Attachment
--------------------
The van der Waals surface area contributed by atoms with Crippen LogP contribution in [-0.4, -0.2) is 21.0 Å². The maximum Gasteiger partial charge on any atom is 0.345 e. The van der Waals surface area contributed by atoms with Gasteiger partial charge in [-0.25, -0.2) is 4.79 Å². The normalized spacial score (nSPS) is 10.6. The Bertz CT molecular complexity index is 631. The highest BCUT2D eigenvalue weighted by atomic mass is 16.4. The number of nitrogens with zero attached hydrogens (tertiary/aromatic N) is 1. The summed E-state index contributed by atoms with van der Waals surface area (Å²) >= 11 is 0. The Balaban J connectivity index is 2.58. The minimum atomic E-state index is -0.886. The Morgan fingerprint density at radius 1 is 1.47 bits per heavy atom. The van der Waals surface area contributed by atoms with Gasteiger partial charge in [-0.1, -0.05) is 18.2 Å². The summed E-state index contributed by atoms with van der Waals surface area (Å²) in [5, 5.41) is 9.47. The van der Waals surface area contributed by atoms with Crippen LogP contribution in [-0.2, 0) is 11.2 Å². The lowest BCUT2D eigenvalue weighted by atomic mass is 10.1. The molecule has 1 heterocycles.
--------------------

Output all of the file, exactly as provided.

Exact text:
The van der Waals surface area contributed by atoms with Crippen LogP contribution in [-0.4, -0.2) is 21.0 Å². The maximum Gasteiger partial charge on any atom is 0.345 e. The van der Waals surface area contributed by atoms with Gasteiger partial charge in [-0.25, -0.2) is 4.79 Å². The normalized spacial score (nSPS) is 10.6. The Bertz CT molecular complexity index is 631. The highest BCUT2D eigenvalue weighted by atomic mass is 16.4. The number of nitrogens with zero attached hydrogens (tertiary/aromatic N) is 1. The summed E-state index contributed by atoms with van der Waals surface area (Å²) >= 11 is 0. The Balaban J connectivity index is 2.58. The minimum atomic E-state index is -0.886. The Morgan fingerprint density at radius 1 is 1.47 bits per heavy atom. The van der Waals surface area contributed by atoms with Gasteiger partial charge in [-0.1, -0.05) is 18.2 Å². The summed E-state index contributed by atoms with van der Waals surface area (Å²) in [5, 5.41) is 9.47. The van der Waals surface area contributed by atoms with Crippen LogP contribution in [-0.2, 0) is 11.2 Å². The lowest BCUT2D eigenvalue weighted by atomic mass is 10.1. The molecule has 1 heterocycles.